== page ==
We love seeing movies in hotel screening rooms. Big screen, plushy seats, popcorn, perks – you can’t sip champagne in a flute at the multiplex. So why do most hotels restrict their screening rooms to private parties?
This summer W New York Downtown, the gleaming glass pillar across from Freedom Tower, bucks the trend and presents Grand Classics: “New York in Film” Summer Screenings, two curated movie nights for anyone who buys a ticket.
On June 27, fashion designer Isaac Mizrahi dissected his pick Sweet Charity,
Shirley MacLaine’s 1969 turn as a hostess in a seedy New York dance hall. And on July 27, director Spike Lee hosts a New York-inspired movie he loves, to be announced. The $30 admission, donated to the host’s charity of choice, includes cocktails, spiced popcorn and a dizzying array of candies.
W partnered with Grand Classics, an organization that invites directors, actors and fashion figures to choose movies that inspire them and screens them in stylish settings. The idea, conceived after September 11, was to bring people together and celebrate the power of movies. Grand Classics have since popped up in London, Los Angeles, Aspen, Miami and Istanbul, among other places. In New York they usually pop up at Soho House.
But W Downtown seemed the ideal spot to celebrate the program’s 10th anniversary. Perched on the 31st floor, the Residential Lounge, normally open only to W condo residents like Jeremy Lin, offers sweeping views of the Hudson, the Statue of Liberty and Freedom Tower. It’s a glorious I Love New York setting for drinks before the event begins, as we discovered during a preview. You sit in white leather slipper chairs that feel like big marshmallows. And a jaw-drop view is always welcome if the action on the big screen lags.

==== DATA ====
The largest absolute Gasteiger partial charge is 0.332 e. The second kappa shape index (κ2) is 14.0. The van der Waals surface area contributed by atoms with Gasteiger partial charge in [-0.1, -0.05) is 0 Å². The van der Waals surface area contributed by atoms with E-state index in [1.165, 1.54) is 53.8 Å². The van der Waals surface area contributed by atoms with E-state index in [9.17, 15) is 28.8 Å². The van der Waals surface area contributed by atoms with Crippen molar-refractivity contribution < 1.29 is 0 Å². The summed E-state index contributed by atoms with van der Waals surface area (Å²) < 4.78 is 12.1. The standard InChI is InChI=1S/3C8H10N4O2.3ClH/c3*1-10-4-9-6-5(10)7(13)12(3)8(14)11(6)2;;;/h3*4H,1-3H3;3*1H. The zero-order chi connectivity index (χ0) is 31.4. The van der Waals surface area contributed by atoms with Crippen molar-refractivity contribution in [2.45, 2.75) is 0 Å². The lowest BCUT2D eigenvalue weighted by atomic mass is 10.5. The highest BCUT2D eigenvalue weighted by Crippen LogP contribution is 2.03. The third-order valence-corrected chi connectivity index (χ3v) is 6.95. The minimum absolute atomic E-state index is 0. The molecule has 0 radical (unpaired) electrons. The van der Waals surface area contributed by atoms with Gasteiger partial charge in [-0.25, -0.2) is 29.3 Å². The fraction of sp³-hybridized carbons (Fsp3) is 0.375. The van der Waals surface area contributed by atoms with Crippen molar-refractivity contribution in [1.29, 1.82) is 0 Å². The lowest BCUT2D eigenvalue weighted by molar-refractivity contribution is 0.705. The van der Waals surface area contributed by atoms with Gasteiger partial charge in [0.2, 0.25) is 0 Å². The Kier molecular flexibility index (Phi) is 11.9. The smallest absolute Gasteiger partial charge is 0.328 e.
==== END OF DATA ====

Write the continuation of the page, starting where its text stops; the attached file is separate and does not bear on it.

Before the movie began, we had Film Choice 101, a chat between Mizrahi and fashion writer Derek Blasberg. The gist: the movie shows a side of New York that’s gone, a place where grit and glamour nudged each other. “I grew up thinking this was fabulous, the contrast between high and low, the democracy of it and the danger,” Mizrahi said.
He recalled seeing the movie as a kid in spite of its less than G-rated content. “If it was a musical, your mom took you.”
He revealed his favorite Charity fashion moments (Edith Head designed the costumes). “You think you’ve seen a trench coat before? Wait. You think you’ve seen a tattoo? Wait.” (Since we’re taking fashion, Mizrahi wore a slouchy black jacket, loose white pants and black slides that showed off his silver-painted toenails.)
As for MacLaine, “Terms of Endearment is not her best movie. She acts her head off in this one.”
And she did – for two and a half hours (yikes). Movies were longer back then. There was even an intermission. But the film, directed by Bob Fosse, has a cool retro quality – Mad Men meets Hair. We’ll give it three spiced popcorn bags, but the setting scores a five.
W New York Downtown, 123 Washington Street (entrance at Albany Street); 646 826-8600. Tickets for tonight’s screening can be purchased at http://www.whotelsnewyork.com/calendar